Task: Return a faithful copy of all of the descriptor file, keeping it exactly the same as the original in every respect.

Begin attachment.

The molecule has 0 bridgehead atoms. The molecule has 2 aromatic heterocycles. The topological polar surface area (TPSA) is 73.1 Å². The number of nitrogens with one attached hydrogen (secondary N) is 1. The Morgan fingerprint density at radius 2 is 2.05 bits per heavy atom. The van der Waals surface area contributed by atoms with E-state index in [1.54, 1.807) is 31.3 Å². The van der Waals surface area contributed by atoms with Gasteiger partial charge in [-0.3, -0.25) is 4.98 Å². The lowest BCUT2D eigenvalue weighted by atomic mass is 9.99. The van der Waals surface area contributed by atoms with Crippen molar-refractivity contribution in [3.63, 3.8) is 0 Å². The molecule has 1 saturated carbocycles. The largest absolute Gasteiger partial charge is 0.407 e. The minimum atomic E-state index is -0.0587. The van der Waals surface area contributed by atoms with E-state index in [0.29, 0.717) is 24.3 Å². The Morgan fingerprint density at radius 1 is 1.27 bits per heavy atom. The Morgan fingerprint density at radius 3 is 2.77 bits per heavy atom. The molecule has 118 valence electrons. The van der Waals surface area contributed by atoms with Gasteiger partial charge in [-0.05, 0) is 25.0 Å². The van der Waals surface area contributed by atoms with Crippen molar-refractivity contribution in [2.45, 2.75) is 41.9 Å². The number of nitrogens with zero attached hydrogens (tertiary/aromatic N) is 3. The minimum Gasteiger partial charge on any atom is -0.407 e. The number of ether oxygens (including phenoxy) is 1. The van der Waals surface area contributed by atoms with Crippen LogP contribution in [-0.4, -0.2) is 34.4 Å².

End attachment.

The molecule has 0 bridgehead atoms. The molecule has 2 aromatic heterocycles. The topological polar surface area (TPSA) is 73.1 Å². The number of nitrogens with one attached hydrogen (secondary N) is 1. The Morgan fingerprint density at radius 2 is 2.05 bits per heavy atom. The van der Waals surface area contributed by atoms with E-state index in [1.54, 1.807) is 31.3 Å². The van der Waals surface area contributed by atoms with Gasteiger partial charge in [-0.3, -0.25) is 4.98 Å². The lowest BCUT2D eigenvalue weighted by atomic mass is 9.99. The van der Waals surface area contributed by atoms with Crippen molar-refractivity contribution in [3.63, 3.8) is 0 Å². The molecule has 1 saturated carbocycles. The largest absolute Gasteiger partial charge is 0.407 e. The minimum atomic E-state index is -0.0587. The van der Waals surface area contributed by atoms with E-state index in [0.29, 0.717) is 24.3 Å². The Morgan fingerprint density at radius 1 is 1.27 bits per heavy atom. The Morgan fingerprint density at radius 3 is 2.77 bits per heavy atom. The molecule has 118 valence electrons. The van der Waals surface area contributed by atoms with Gasteiger partial charge in [-0.05, 0) is 25.0 Å². The van der Waals surface area contributed by atoms with Crippen molar-refractivity contribution in [2.45, 2.75) is 41.9 Å². The number of nitrogens with zero attached hydrogens (tertiary/aromatic N) is 3. The minimum Gasteiger partial charge on any atom is -0.407 e. The number of ether oxygens (including phenoxy) is 1. The van der Waals surface area contributed by atoms with Crippen LogP contribution in [-0.4, -0.2) is 34.4 Å².